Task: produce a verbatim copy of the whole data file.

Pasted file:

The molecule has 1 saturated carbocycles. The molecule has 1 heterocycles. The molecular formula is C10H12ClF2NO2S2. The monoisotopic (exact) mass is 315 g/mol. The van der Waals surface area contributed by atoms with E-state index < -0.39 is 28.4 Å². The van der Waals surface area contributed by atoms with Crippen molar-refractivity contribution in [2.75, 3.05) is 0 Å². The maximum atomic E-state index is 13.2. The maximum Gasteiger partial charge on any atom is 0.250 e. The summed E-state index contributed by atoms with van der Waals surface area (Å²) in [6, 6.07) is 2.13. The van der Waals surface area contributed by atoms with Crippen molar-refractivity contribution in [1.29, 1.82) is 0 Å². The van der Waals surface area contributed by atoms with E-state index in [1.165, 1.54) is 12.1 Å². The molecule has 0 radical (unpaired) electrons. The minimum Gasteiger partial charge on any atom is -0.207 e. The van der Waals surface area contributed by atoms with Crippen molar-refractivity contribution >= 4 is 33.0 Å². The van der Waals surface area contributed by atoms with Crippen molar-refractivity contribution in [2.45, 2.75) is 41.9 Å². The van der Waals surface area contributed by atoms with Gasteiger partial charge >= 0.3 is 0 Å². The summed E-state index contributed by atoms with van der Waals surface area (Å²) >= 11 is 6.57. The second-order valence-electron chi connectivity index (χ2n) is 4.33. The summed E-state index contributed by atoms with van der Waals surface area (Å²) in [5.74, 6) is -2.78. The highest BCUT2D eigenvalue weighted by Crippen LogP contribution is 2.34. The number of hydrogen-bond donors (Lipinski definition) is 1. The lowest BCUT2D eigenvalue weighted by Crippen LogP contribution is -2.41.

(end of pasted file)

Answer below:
The molecule has 1 saturated carbocycles. The molecule has 1 heterocycles. The molecular formula is C10H12ClF2NO2S2. The monoisotopic (exact) mass is 315 g/mol. The van der Waals surface area contributed by atoms with E-state index < -0.39 is 28.4 Å². The van der Waals surface area contributed by atoms with Crippen molar-refractivity contribution in [2.75, 3.05) is 0 Å². The maximum atomic E-state index is 13.2. The maximum Gasteiger partial charge on any atom is 0.250 e. The summed E-state index contributed by atoms with van der Waals surface area (Å²) in [6, 6.07) is 2.13. The van der Waals surface area contributed by atoms with Crippen molar-refractivity contribution in [1.29, 1.82) is 0 Å². The van der Waals surface area contributed by atoms with E-state index in [1.165, 1.54) is 12.1 Å². The molecule has 0 radical (unpaired) electrons. The minimum Gasteiger partial charge on any atom is -0.207 e. The van der Waals surface area contributed by atoms with Crippen molar-refractivity contribution >= 4 is 33.0 Å². The van der Waals surface area contributed by atoms with Crippen molar-refractivity contribution in [2.45, 2.75) is 41.9 Å². The van der Waals surface area contributed by atoms with Gasteiger partial charge >= 0.3 is 0 Å². The summed E-state index contributed by atoms with van der Waals surface area (Å²) >= 11 is 6.57. The second-order valence-electron chi connectivity index (χ2n) is 4.33. The summed E-state index contributed by atoms with van der Waals surface area (Å²) in [5.74, 6) is -2.78. The highest BCUT2D eigenvalue weighted by Crippen LogP contribution is 2.34. The number of hydrogen-bond donors (Lipinski definition) is 1. The lowest BCUT2D eigenvalue weighted by Crippen LogP contribution is -2.41.